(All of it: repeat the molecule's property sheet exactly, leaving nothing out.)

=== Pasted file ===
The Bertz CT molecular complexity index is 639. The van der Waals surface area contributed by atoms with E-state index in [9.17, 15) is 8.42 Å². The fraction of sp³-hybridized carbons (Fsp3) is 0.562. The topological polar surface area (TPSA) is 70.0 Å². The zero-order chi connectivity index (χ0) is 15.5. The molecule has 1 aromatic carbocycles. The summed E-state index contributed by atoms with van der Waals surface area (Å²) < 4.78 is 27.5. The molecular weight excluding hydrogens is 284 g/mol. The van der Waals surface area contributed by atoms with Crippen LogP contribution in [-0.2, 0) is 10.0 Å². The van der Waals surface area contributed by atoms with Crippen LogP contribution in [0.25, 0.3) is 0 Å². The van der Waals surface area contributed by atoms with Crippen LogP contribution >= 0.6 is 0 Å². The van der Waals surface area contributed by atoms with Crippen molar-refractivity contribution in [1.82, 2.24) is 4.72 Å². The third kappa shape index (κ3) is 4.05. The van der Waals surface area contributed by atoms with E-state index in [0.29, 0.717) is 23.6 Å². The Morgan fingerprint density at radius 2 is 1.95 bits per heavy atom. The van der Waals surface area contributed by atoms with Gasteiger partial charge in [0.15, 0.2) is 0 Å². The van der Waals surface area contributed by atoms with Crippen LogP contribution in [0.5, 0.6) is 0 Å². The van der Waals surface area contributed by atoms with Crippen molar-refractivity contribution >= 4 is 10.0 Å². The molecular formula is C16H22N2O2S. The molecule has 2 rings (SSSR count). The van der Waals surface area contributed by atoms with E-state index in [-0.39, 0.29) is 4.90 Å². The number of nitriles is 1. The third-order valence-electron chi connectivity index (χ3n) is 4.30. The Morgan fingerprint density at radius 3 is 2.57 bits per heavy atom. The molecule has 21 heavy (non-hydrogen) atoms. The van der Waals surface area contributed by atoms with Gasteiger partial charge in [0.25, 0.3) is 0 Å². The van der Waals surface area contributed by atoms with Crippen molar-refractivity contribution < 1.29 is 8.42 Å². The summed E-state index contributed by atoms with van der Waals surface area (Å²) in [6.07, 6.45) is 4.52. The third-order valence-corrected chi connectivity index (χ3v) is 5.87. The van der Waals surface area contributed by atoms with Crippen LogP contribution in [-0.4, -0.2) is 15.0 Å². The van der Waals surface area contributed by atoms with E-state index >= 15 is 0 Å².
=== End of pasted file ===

The Bertz CT molecular complexity index is 639. The van der Waals surface area contributed by atoms with E-state index in [9.17, 15) is 8.42 Å². The fraction of sp³-hybridized carbons (Fsp3) is 0.562. The topological polar surface area (TPSA) is 70.0 Å². The zero-order chi connectivity index (χ0) is 15.5. The molecule has 1 aromatic carbocycles. The summed E-state index contributed by atoms with van der Waals surface area (Å²) < 4.78 is 27.5. The molecular weight excluding hydrogens is 284 g/mol. The van der Waals surface area contributed by atoms with Crippen LogP contribution in [-0.2, 0) is 10.0 Å². The van der Waals surface area contributed by atoms with Crippen LogP contribution in [0.25, 0.3) is 0 Å². The van der Waals surface area contributed by atoms with Crippen LogP contribution >= 0.6 is 0 Å². The van der Waals surface area contributed by atoms with Crippen molar-refractivity contribution in [1.82, 2.24) is 4.72 Å². The third kappa shape index (κ3) is 4.05. The van der Waals surface area contributed by atoms with E-state index in [0.29, 0.717) is 23.6 Å². The Morgan fingerprint density at radius 2 is 1.95 bits per heavy atom. The van der Waals surface area contributed by atoms with Gasteiger partial charge in [0.15, 0.2) is 0 Å². The van der Waals surface area contributed by atoms with Crippen LogP contribution in [0.5, 0.6) is 0 Å². The van der Waals surface area contributed by atoms with Crippen molar-refractivity contribution >= 4 is 10.0 Å². The molecular formula is C16H22N2O2S. The molecule has 2 rings (SSSR count). The van der Waals surface area contributed by atoms with E-state index in [-0.39, 0.29) is 4.90 Å². The number of nitriles is 1. The third-order valence-electron chi connectivity index (χ3n) is 4.30. The Morgan fingerprint density at radius 3 is 2.57 bits per heavy atom. The molecule has 21 heavy (non-hydrogen) atoms. The van der Waals surface area contributed by atoms with Gasteiger partial charge in [0.25, 0.3) is 0 Å². The van der Waals surface area contributed by atoms with Crippen molar-refractivity contribution < 1.29 is 8.42 Å². The summed E-state index contributed by atoms with van der Waals surface area (Å²) in [6.07, 6.45) is 4.52. The third-order valence-corrected chi connectivity index (χ3v) is 5.87. The van der Waals surface area contributed by atoms with Crippen LogP contribution in [-0.4, -0.2) is 15.0 Å². The van der Waals surface area contributed by atoms with E-state index >= 15 is 0 Å².